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Honolulu star-bulletin. [volume] (Honolulu [Oahu, Hawaii]) 1912-current, August 01, 1913, 3:30 Edition, Image 9

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HOSOkOTU BTAR-BULLETIN, tFniDA AUG USTli, 19131
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At TOP SI :ED
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i
All-Hawaiian Team Is: Winning
Games and Making a Hit as
- Theatrical Company
on the Side
BY WM. P. DESHA.
(Special Star-Bulletin Correspondent
with All-Hawaiian Baseball Team.)
P W L Pet -s
44 29 15 .659 .
ACKLEY. Ia., July 23. Pretty fair
percentage for a road club, especially
when we hare .been playing on all
sorts of grounds in all sorts of wea
ther. And such weather. The people
'round here are surprised when we
complain of the heat, saying that they
supposed it was much hotter in the
"sandwich .islands." They think we
are trying to string them when we
say that It; never gets as hot in Ha
wall as in the Middle West .
: We have had a great streak of win
nlng ball recently, and our pitchers
have been;In top form, giving some
; of the opposing teams the surprise
of a lifetime. A day or so ago ws de
feated Fonda. 7 to 4 before the larg
est crowd ever seen in that town.
Lota was found for three runs In the
sixth., and Williams substituted. 3II1'
wonderful pitching won the game.
.At Storm Lake we beat the home
team 9 to 4. Tobey, started badly by
giving them thre rufcs' with no one
pone. He got the .hook and 'Alex.
Desha struck 'out the" next three bat
ters. Both Alex and Williams,1' and
la fact all the pitching staff from
home, are pitching great bait
Yesterday we . defeated Webster
City. Neither that team nor Storm
Lake had lost a game this season un
til we came;aIong. Williams pitched
a tint-out game, 4 to 0.
The people In. this . Bection of the
country are most hospitable, and we
are getting the best of treatment.. A
few nights. ago every member of the
team spent a night at a private home,
end the home -cooking taste J fine,
after a long run of hotels and dining
tars. Some class for a traveling ball
team. " '. i ' ;.
On July 18 we defeated Tort Dodge,
G to 1, and a funny' Incident cane up
la connection with the game. ... Before
it started the Fort Docile manager
v ented to lend us some players, say
lZ that the team wouldn't be. strong
c r or.gh to give the crowd a real
F ro, as an hisr men were regular
'kngurrp ? Ho. was stunned 'when, the
"--"G'ihed with only two hits and
cne rua for his champions. Had Chil
ly thrown more accurately to first,
'Williams- "wbcir Lave '"been Credited
v,
ith a shut-cut' Hamauku lilt one
over the. fence for -..a homer, which
rl; a 'helped., '",', . , , v '
. Yesterday 'at Muns'on, 'Alex Desha
1 itched a one hit game that was a
ccrker all the way through. "', Their
lenely hit came . 'in the ninth,,. a
i cratch over first base score 2, to 0
la our favor. - - . "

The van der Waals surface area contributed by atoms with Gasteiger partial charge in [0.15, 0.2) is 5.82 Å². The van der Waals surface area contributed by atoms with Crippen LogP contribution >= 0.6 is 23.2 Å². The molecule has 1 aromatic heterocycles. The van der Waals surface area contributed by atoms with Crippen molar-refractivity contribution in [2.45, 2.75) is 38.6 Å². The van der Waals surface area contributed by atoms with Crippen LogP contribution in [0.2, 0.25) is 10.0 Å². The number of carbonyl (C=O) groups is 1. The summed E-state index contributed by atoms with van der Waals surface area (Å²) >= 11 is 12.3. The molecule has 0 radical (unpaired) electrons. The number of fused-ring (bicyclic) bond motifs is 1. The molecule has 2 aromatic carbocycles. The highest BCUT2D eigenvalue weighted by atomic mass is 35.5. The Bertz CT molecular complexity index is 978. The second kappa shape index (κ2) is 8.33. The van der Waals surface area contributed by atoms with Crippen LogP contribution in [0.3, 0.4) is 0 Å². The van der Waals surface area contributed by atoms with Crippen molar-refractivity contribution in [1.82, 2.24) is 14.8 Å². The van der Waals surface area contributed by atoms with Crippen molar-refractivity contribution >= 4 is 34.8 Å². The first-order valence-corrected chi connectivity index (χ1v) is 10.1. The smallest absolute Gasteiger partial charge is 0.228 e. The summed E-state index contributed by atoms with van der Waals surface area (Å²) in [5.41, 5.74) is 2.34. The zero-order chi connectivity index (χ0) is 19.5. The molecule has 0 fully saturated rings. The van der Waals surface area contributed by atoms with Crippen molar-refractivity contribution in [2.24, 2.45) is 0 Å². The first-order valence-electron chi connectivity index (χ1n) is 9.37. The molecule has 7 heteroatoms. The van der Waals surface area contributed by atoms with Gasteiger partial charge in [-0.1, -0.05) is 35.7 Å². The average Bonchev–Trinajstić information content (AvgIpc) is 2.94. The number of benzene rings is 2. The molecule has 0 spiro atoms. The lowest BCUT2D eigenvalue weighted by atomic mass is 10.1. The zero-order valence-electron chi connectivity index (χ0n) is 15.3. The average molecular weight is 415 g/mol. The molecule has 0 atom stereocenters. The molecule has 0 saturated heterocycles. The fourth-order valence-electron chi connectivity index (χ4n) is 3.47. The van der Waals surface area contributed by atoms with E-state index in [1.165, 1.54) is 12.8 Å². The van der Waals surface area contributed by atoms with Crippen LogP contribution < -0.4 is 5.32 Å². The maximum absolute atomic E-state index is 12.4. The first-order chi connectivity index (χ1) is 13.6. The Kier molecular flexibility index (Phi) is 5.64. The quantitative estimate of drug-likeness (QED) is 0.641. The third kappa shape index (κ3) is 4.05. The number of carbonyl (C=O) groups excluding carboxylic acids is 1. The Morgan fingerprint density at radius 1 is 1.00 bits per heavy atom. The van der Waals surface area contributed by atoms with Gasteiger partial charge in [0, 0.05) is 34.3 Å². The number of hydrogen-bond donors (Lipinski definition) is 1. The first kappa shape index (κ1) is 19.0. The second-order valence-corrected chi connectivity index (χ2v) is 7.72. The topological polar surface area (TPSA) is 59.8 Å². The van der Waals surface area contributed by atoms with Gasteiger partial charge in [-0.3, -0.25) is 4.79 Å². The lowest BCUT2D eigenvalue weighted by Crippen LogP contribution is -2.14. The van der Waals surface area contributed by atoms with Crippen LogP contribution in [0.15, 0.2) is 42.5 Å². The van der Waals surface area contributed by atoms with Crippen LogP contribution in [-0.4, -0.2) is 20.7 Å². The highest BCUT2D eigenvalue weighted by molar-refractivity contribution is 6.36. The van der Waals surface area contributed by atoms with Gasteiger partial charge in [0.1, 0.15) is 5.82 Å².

resides being ball players, we ' are
a rclar heatrical ' troupe, giving
concerts twice a week. ; At Fort
Dodge we played' In, the largest the
atre in the place, and, had E769 paid
admissions, with the S. R. O. sign
hung out After the first performance,
when we went out . for cold drinks,
we found the sidewalks packed with
rccple who could not get in, The
scloists of the evening were Bill Wil
liams, who sang Pua Mohala,' and W.
F. Desha, who gave Old Plantation.
a Mr. O'Cornell, who was the guest
of Judge A. G. M.Robertson in Hono
lulu, was present, and gave us a warm
welcome. ' ;" "; ' ' - ' ' .
To give some' idea" of the way we
are kept " buEy oh the diamond,' the
Echedule from June 16. to Atfgust 31
is given, as follows: " , : -
June 16 Red .Cloud,. Nebraska, : ,
June 17 Blue Hill. Nebraska. ;:
June 18 Fairmont, Nebraska. ,.
June 19 Brunlng, Nebraska:'
June 20 Belvedere, Nebraska.
June 21 Genera, Nebraska..
June '22. Bnurtog? Nebraska. 'Z? -June-23
Fairbury, Nebraska.-" , .
June 21 Beatrice, Nebraska, .t- -June
25 "Sterling, Kebraska. :
June" 26 Johnson, Nebraska. u -June
27. Avoca, "Nebraska.
june fiausmoutn, xseDrastca.
June 29 Lincoln Nebraska.
Juno SO Greenwood, Nebraska.
July 1 Hoojer, Nebraska.'
July 2 Schuyler, Nebraska:
July 3 piyid' City, Nebraska:
July 4 Sirbmsbnrg, Nebraska
. July 5 Polk, Nebraska. '.
July 6 Wahdo.Nebraska." . .
July. 7 Scrlbner, . Nebraska. V
July 8 Dodge, Nebraska.",
... July 9 Lindsay,. Nebraska.
July 10 Madison, Nebraska,
July 11 Weisner, Nebraska.
July 12 Stanton, Nebraska. ,
July 13 Wayne, Nebraska. '
July 14 Norfolk, Nebraska. '..
July 15 Onawa, Iowa.
July 16 Wall Lake, Iowa, V 'S
July 17--Sac City,. Iowa. .
July 18--FCr'C Dodge, Iowa,
, July 19--Mansbn, Iowa. , :
.July 20 Fonda. Iowa. ; ' '
July -2 1--Storm Lake, Iowa.'
i July 22 Webster City, Iowa.
Ju)y 23 Atkley, Iowa.
July 24-KJpen.
: July SS--Jlampton, Iowa,
July 26 Sumner, r Iowa.
July 27 OeIweln,v Iowa.
July 28 West Union, Iowa.;.
July 29 Open. j
July 30 Lansing, Iowau
. July 31 Open. . - " '
August 1 Preston, Minnesota. (
August 2 Austin, Minnesota. ", '
August 3-Albert Lea,. Minnesota;
"August 4 Wells, Minnesota. . J
August. 5--Mapkato. . Minnesota,
August 6 Waseka,, Minnesota.
August 7 Northfield, Minnesota.
August" 8 Faribault, Minnesota. ;
August 9 La Crcsse, Wisconsin.
August .10 BarabooC WIsconsln. "
August 11 Lodi,' WIsdon8ia.
Con
Claims
me a
' PiilL.ADCLPHL. Connie Hack
lacti
- 'V J
' 4
:-: :. . v.-.,. r.. f '
t ' " "
' ; - , 4 V '
I ' ' ' -
- '-V
- ' - '
' , . " - , - ' s - ;.
I 1 ( ' ' - - I
f ' I' ;:-:-vVt..x-x' : ::;x V:V; . '
season In Schang. ,This the youngster s first: season in the big show as
a regular, but .nglit now many experts declare he is a better backstop than
either Thomas or Lapp,': the .Athletlc's two veterans. " S'chang hais been )
performing brilliantly. He is considered on pf thes greatest throwers in I
the' junior baseball organization. , I : '. '. r. : -J'
i. i ..,-,,. ,.i ,r .
iLLliLuliiiiiiUllv
'Y.. M. C. A- membenfwho ianc'y the
court game are looking' 1 forward to
the tennis tournament for the assoc
iation', championship, ' which starts
next Monday. Entries for the event